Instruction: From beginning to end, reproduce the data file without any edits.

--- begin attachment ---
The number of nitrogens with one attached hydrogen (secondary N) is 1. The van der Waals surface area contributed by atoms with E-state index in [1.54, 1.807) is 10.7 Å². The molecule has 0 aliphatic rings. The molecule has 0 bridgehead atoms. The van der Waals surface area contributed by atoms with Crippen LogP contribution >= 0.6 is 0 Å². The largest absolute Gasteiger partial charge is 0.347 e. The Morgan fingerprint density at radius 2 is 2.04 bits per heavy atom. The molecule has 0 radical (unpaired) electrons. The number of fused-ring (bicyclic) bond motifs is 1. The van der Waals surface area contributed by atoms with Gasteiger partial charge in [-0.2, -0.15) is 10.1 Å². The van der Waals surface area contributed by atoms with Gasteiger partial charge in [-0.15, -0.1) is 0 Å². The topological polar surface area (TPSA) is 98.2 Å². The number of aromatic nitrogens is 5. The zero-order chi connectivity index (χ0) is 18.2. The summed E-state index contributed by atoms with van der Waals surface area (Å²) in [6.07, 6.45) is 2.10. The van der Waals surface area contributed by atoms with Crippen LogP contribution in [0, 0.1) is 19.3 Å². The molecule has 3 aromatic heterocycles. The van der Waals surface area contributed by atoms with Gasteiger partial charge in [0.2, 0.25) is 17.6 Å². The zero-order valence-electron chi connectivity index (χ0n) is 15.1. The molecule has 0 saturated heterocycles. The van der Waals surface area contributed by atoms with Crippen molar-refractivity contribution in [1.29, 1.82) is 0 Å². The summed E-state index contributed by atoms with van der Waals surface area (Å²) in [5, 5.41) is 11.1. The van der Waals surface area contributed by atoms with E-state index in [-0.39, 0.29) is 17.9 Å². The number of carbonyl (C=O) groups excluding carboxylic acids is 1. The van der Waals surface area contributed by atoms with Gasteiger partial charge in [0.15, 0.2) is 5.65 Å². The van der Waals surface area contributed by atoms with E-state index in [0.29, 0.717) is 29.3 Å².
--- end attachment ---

The number of nitrogens with one attached hydrogen (secondary N) is 1. The van der Waals surface area contributed by atoms with E-state index in [1.54, 1.807) is 10.7 Å². The molecule has 0 aliphatic rings. The molecule has 0 bridgehead atoms. The van der Waals surface area contributed by atoms with Crippen LogP contribution >= 0.6 is 0 Å². The largest absolute Gasteiger partial charge is 0.347 e. The Morgan fingerprint density at radius 2 is 2.04 bits per heavy atom. The molecule has 0 radical (unpaired) electrons. The number of fused-ring (bicyclic) bond motifs is 1. The van der Waals surface area contributed by atoms with Gasteiger partial charge in [-0.2, -0.15) is 10.1 Å². The van der Waals surface area contributed by atoms with Gasteiger partial charge in [-0.15, -0.1) is 0 Å². The topological polar surface area (TPSA) is 98.2 Å². The number of aromatic nitrogens is 5. The zero-order chi connectivity index (χ0) is 18.2. The summed E-state index contributed by atoms with van der Waals surface area (Å²) in [6.07, 6.45) is 2.10. The van der Waals surface area contributed by atoms with Crippen LogP contribution in [0, 0.1) is 19.3 Å². The molecule has 3 aromatic heterocycles. The van der Waals surface area contributed by atoms with Gasteiger partial charge in [0.2, 0.25) is 17.6 Å². The zero-order valence-electron chi connectivity index (χ0n) is 15.1. The molecule has 0 saturated heterocycles. The van der Waals surface area contributed by atoms with Crippen molar-refractivity contribution in [1.29, 1.82) is 0 Å². The summed E-state index contributed by atoms with van der Waals surface area (Å²) in [5, 5.41) is 11.1. The van der Waals surface area contributed by atoms with E-state index in [-0.39, 0.29) is 17.9 Å². The number of carbonyl (C=O) groups excluding carboxylic acids is 1. The van der Waals surface area contributed by atoms with Gasteiger partial charge in [0.15, 0.2) is 5.65 Å². The van der Waals surface area contributed by atoms with E-state index in [0.29, 0.717) is 29.3 Å².